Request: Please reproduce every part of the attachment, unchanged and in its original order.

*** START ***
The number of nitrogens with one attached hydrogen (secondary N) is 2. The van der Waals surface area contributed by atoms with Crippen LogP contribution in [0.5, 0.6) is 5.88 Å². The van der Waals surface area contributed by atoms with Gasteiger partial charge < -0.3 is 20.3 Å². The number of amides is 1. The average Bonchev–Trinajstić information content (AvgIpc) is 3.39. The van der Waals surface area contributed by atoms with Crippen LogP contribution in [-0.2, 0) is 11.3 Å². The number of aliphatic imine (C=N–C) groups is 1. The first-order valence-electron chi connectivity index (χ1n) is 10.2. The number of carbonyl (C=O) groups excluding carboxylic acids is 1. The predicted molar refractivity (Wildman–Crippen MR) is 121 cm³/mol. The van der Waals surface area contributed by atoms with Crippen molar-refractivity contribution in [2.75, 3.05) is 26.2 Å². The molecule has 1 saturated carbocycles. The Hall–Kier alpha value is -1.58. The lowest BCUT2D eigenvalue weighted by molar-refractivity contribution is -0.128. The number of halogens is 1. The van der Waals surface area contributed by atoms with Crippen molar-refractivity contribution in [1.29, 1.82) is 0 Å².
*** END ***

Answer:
The number of nitrogens with one attached hydrogen (secondary N) is 2. The van der Waals surface area contributed by atoms with Crippen LogP contribution in [0.5, 0.6) is 5.88 Å². The van der Waals surface area contributed by atoms with Gasteiger partial charge < -0.3 is 20.3 Å². The number of amides is 1. The average Bonchev–Trinajstić information content (AvgIpc) is 3.39. The van der Waals surface area contributed by atoms with Crippen LogP contribution in [-0.2, 0) is 11.3 Å². The number of aliphatic imine (C=N–C) groups is 1. The first-order valence-electron chi connectivity index (χ1n) is 10.2. The number of carbonyl (C=O) groups excluding carboxylic acids is 1. The predicted molar refractivity (Wildman–Crippen MR) is 121 cm³/mol. The van der Waals surface area contributed by atoms with Crippen molar-refractivity contribution in [2.75, 3.05) is 26.2 Å². The molecule has 1 saturated carbocycles. The Hall–Kier alpha value is -1.58. The lowest BCUT2D eigenvalue weighted by molar-refractivity contribution is -0.128. The number of halogens is 1. The van der Waals surface area contributed by atoms with Crippen molar-refractivity contribution in [1.29, 1.82) is 0 Å².